Polymyalgia Rheumatica usually referred to as PMR is an inflammatory disorder that causes sudden muscle pain and stiffness, especially in the shoulders and hips. Symptoms often occur quickly and are typically more severe in the morning.
Most people who do develop Polymyalgia Rheumatica are older than 65. It rarely affects people under the age of 50 years old.
There’s no specific test or labs to diagnose polymyalgia rheumatica.
The diagnosis is based on your symptoms or history, physical exam and elevated inflammation tests. Your doctor will also screen you for other causes of autoimmune disease that may have similar symptoms, including rheumatoid arthritis.
The exact cause of Polymyalgia Rheumatica is currently unknown. Two factors are currently believed to be involved in the development of this condition:
- Genetics. Certain genes and gene variations may increase your chances of getting Polymyalgia Rheumatica
- Environmental exposure. New cases of Polymyalgia Rheumatica tend to come in cycles, possibly developing seasonally. This suggests that a trigger in your environment, such as a virus, might be a cause. However, no specific virus has been shown or proven to cause Polymyalgia Rheumatica. Currently there are no preventative measures one can take to avoid getting PMR, it just happens.
The signs and symptoms of Polymyalgia Rheumatica most often occurs on both sides of the body and frequently include:
- Aches or pain in your shoulders
- Aches or pain in your neck, upper arms, buttocks, hips or thighs
- Hours of stiffness in the morning that improves throughout the day and returns in the evening.
- new shoulder, neck, hip or thigh pain on both sides of the body, which is persistent for weeks and often will get worse over the course a few weeks.
- Limited range of motion in the shoulders and difficulty standing from a chair.
You might also have more-general signs and symptoms, including:
- A general feeling of not being well (malaise)
- Loss of appetite
- Unintended weight loss
We follow recommended guidelines in treatment and care of individuals with Polymyalgia Rheumatica. However, each person is different and therefore we individualize care for each of our patients depending on their personal circumstances. Each person is different and some respond differently to treatment.
If you have this condition, you should have a treatment plan tailored to you, that includes:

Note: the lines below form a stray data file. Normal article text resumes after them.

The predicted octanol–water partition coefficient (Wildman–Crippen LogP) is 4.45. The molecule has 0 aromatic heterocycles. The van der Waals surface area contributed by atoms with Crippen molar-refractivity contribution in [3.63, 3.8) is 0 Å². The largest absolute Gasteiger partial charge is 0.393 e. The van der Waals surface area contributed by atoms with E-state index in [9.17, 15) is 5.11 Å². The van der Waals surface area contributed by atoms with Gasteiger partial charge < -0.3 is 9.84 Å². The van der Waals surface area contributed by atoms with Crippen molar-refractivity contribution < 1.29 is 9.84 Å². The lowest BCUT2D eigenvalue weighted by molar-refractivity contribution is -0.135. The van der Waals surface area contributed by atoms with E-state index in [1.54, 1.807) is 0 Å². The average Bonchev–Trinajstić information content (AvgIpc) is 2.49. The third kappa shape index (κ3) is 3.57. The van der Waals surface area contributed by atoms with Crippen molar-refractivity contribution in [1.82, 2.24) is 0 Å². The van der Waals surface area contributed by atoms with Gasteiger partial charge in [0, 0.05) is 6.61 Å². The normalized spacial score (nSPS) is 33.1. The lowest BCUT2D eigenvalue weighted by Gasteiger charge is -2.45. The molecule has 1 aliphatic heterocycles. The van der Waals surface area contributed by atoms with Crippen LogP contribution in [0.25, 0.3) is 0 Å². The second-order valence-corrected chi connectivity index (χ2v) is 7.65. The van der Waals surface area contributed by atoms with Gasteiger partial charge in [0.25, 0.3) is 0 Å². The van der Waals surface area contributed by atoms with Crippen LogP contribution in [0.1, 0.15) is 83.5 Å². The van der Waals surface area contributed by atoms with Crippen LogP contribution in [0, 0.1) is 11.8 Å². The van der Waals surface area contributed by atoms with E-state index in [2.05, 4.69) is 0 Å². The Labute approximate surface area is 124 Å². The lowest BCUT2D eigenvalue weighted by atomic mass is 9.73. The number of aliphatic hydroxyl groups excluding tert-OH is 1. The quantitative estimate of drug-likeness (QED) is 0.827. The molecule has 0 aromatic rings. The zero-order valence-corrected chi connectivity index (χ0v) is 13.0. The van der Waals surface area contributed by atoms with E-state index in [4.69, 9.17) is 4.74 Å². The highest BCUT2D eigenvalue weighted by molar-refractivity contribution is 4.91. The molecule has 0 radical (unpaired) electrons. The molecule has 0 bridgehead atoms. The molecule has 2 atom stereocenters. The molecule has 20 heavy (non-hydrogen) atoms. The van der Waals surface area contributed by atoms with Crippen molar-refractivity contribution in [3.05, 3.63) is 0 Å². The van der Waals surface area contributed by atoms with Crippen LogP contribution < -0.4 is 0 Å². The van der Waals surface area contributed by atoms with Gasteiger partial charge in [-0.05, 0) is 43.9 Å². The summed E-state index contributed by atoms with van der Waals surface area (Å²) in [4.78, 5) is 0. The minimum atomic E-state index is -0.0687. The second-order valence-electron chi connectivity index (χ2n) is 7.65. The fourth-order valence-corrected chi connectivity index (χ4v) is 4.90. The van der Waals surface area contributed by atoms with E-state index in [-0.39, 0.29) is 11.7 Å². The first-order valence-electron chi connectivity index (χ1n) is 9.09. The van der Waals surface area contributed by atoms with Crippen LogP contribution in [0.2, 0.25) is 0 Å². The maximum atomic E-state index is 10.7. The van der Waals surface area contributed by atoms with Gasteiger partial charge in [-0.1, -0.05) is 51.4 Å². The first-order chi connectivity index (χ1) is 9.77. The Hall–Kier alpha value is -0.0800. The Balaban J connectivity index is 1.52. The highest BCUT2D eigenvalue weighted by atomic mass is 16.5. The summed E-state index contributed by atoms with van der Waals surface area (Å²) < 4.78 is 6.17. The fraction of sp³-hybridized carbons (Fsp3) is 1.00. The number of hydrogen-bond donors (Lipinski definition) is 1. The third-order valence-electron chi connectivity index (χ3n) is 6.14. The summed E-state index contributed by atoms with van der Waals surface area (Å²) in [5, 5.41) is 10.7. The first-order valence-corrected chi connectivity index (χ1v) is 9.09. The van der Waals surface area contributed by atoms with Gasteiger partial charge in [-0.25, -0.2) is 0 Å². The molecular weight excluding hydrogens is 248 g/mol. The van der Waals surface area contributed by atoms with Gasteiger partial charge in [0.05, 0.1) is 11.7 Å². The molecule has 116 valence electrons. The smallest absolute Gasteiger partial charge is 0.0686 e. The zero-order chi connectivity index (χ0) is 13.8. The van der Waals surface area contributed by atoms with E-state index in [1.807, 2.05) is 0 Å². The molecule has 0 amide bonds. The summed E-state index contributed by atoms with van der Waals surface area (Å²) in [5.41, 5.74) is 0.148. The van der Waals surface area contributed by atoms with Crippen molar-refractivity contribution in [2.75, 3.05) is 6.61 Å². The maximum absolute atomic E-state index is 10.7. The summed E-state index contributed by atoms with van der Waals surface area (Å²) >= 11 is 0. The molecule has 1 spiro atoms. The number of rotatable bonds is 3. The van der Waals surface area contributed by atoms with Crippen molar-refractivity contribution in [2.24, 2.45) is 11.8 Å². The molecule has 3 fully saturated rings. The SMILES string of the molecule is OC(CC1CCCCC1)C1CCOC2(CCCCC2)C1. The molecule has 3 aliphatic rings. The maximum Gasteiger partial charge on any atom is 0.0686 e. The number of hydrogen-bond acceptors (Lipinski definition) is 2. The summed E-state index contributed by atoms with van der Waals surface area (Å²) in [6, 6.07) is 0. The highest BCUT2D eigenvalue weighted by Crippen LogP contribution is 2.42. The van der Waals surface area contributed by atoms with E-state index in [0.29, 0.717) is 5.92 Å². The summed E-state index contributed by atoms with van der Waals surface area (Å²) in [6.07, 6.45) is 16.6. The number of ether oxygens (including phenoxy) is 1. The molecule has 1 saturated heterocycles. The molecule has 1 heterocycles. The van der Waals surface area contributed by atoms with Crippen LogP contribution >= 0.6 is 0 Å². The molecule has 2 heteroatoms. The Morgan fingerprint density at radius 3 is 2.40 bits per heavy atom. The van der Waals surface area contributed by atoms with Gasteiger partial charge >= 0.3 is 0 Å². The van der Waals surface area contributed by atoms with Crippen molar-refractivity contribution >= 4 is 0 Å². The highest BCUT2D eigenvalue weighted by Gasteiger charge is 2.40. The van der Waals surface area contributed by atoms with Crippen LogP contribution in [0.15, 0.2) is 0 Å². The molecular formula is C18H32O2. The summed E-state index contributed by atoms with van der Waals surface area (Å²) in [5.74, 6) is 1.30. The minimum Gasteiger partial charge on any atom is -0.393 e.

- initial dose of steroids with a plan to taper the steroid dose over time will get each patient off the steroid in the quickest time possible, but not so fast that PMR returns. The majority of patients will need approximately 1 year of tapering steroids to fully treat this condition if they are being managed closely by a rheumatologist.
- Monitoring of Osteoporosis and treatment to help prevent developing Osteoporosis.
- access to education focusing on the impact of the condition.
Living With Polymyalgia Rheumatica
Steroid medications, most often prednisone are very effective at treating Polymyalgia Rheumatica.
Steroids work by reducing inflammation. Symptoms will often improve within 48 hours of starting treatment, and patients are often feeling back to normal within approximately two weeks.
Potential side effects can include weight gain and the development of osteoporosis, which causes people’s bones to become fragile and weak, predisposing them to fragility fractures more easily. Your doctor with often screen you for Osteoporosis at the time of diagnosis and start medication to help prevent Osteoporosis if needed during your treatment of PMR.
There are groups of people who could be at an increased risk of side effects, including those who have:
- high blood pressure
- a recent fracture
- a peptic ulcer
- a cataract
Even if you are feeling well, your doctor will plan to see you regularly to monitor for side effects to the medication. Frequent monitoring also helps to get you off the steroid as quick as possible without a return of symptoms, thus reducing risk of long term side effects of these drugs.
It’s recommended you notify your other providers you are being treated for this condition and on steroids. One of the biggest issues that affects patients and providers today is treating this condition if you also have diabetes, as steroids can greatly raise blood sugar. A patient will need to also work closely with their primary care doctor during this time if they have diabetes to keep their blood sugars under control.